All of those companies that have been "partners" of Microsoft—Samsung, Creative, Archos, and SanDisk, to name a few—have been treated pretty poorly by Redmond recently. Before the Zune, Microsoft had a branding program called "PlaysForSure" that was intended to indicate wide-ranging compatibility. Buy a song on Napster, or Yahoo, or MTV Networks' URGE, or any one of a score of other online music stores, and they were guaranteed to play on devices with the PlaysForSure brand. (Some people had another phrase for it, which I won't reproduce here, but the third word rhymed with "bit.")
Those partners were all left holding the bag as Microsoft walked away from PlaysForSure, when it launched the Zune and the companion Zune Marketplace. Now these same members of Microsoft's gang, at least those lucky enough to have players on the market that support AAC, will be only too proud to brag on their packaging that they are, at least in some limited way, compatible with iTunes.
In turn this will make Microsoft's WMA format—and all its expensive licensing terms—a lot less attractive. The next generation of non-Apple MP3 players heading to market will be notable for two things: AAC support, and maybe, just maybe, a lack of WMA support.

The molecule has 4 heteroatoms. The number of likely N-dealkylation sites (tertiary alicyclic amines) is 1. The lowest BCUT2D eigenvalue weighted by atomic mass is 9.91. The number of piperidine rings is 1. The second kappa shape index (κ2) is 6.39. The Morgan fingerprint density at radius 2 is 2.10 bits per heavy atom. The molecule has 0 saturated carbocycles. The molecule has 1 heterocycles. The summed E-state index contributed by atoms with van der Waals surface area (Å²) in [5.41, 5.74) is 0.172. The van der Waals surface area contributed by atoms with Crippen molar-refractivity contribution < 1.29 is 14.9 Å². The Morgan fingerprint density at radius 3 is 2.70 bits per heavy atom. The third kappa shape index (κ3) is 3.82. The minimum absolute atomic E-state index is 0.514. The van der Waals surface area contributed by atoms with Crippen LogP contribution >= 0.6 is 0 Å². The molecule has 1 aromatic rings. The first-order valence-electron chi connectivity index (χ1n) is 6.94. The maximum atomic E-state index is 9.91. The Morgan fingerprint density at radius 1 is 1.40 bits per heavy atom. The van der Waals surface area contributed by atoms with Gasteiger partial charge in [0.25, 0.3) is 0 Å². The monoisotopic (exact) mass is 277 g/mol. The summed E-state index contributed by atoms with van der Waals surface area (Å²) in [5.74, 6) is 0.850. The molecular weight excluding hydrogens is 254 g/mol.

Online music stores, like Napster, Yahoo Music, URGE, and all the others that sell WMA songs will be forced to consider jumping into the DRM-free AAC camp, and thus become "iPod compatible," and in so doing become competitors of iTunes. Apple will no doubt be fine with the longer list of online music rivals, because in its range of priorities, anything that sells more iPods can only be a good thing. With time, practically all music stores will be selling iPod-compatible songs. This will be considered a Richter 10 event at Microsoft.
If more labels follow EMI's lead, and the other online music stores of the world are offered the same conditions on DRM-free music as Apple, Microsoft will have completely failed to corner the digital-music market, and by this time next year, there will be talk of it pulling the plug on its WMA-based efforts entirely. Or it will be forced by market forces to follow Apple's lead entirely rather than, as it has with the Zune and Zune Marketplace, copy it poorly. Think of it: Microsoft labeling its second Zune player as "compatible with iTunes."
All of this will of course, be lost on my annoying relative. But then, just as some people deserve Windows, they also deserve to remain oblivious.